Issue of December 31, 2017
     
NEWS
Benguet
Ifugao
Kalinga
Mt. Province
 
OPINION
 

2017
Panagbenga Flower Festival
 
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WEEK'S MAIL
We welcome your letters and opinions. Kindly limit your letters to a page, preferably typewritten and doublespaced. However, for your letters to be considered for publication, it is essential that all letters must be SIGNED above your PRINTED NAME (you may request your name to be withheld or substituted with your pen name) and must include your ADDRESS and PHONE NUMBER. Letters and emails deficient in any of the above requisites will not be entertained. Please be guided accordingly. Thank you.
 
Good enough
SATURNINA PINTANG GARCIA, Baguio City

One of the problems faced in completing day-to-day tasks is complacency. Some people have the “good enough” mentality. They are comfy-as is. They don’t feel the need to spend the extra energy to make their work more dynamic or effective. They become accustomed to doing things in a certain way or tasks flowing a certain way and grow oblivious to the repercussions that may arise from it.

Yet “good is the enemy of great,” meaning that when we’re satisfied with what’s good enough, we’ll fail to pursue what’s great. Feeling dread in creating extra work for one’s self is sometimes a common form of complacency. Like others, I was guilty of this, too. There were times I felt I’m busy enough trying to plan lessons, grade work, conference with students, attend meetings, and do home visits. So I told myself why do I have to spend extra time developing new lessons and materials when I already have the old ones? Why should I do this if my colleagues aren’t? Is it really necessary to create extra work for myself, and how much would this extra work pay off in terms of improved student success?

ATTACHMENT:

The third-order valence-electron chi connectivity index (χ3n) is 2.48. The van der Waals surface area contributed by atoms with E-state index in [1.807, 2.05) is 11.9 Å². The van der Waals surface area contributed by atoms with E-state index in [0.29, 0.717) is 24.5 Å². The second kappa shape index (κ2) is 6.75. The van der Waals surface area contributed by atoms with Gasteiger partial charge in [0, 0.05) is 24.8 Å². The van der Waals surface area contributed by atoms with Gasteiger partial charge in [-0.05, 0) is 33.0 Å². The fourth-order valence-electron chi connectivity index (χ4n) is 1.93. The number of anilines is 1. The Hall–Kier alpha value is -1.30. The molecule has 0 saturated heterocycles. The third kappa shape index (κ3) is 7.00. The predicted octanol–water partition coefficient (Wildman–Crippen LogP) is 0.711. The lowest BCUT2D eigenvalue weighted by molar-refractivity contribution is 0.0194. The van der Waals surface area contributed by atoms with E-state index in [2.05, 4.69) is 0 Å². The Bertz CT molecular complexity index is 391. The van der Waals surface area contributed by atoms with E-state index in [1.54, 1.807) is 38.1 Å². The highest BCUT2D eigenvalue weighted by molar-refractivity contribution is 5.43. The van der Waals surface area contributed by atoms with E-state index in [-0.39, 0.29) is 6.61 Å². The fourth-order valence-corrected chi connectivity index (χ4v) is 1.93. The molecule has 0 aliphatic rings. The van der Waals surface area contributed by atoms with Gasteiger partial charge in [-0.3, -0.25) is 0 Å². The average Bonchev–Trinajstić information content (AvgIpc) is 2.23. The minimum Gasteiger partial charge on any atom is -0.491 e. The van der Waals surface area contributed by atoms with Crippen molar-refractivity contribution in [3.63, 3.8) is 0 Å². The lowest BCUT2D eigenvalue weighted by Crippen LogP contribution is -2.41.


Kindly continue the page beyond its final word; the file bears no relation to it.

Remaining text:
You know complacency may already have a strong hold on you if your enthusiasm dwindles, when you become disengaged, stop taking initiatives, don’t take risk, or lose your passion. When complacency is prevalent in the workplace, it becomes productivity killer. Without intervention, resistance to change increases over time. Employees’ responses towards extra work would become reactive, instead of proactive.

Complacency is never the hallmark of great people. This state of mind can affect many things including productivity, quality, and safety. Some of the consequences of complacency include safety accidents, few new ideas or innovations being proposed, or loss of current customers and future customers (as they spread the word to others about the bad service they received). This can have a tremendous detrimental effect on the future of the business or image of an institution. Most of all, if you are a career person, complacency wouldn’t get you anywhere.

If you are one who has grown complacent in the workplace, don’t fret. All is not lost. You can renew your passion and re-engage yourself in many ways. Start by putting all conditions in place and soon you probably will notice learning takes off, knowledge escalates, and performance soars. To live a life that is better than good means that you not only continually grow and improve yourself and your life, but as a result, you create a ripple effect of transformative change with every single life you touch.  And to accomplish this, quit the “good enough” habit and must live and die in the spirit of ever-increasing quality, passion, persistence, accountability, and trust.

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MORE ON WEEK'S MAIL
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:: Wishes for the New Year
During the New Year, it is to make wishes for desirable change in behavior and performance to have a better life as we face complexities in society.
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:: In Christian perspective, no such thing as chance
Tossing a coin, drawing straws, or taking a number out of a box have been ways of solving disputes. I read of an election in the U.S.A. where two leading candidates each received 150 votes.
 

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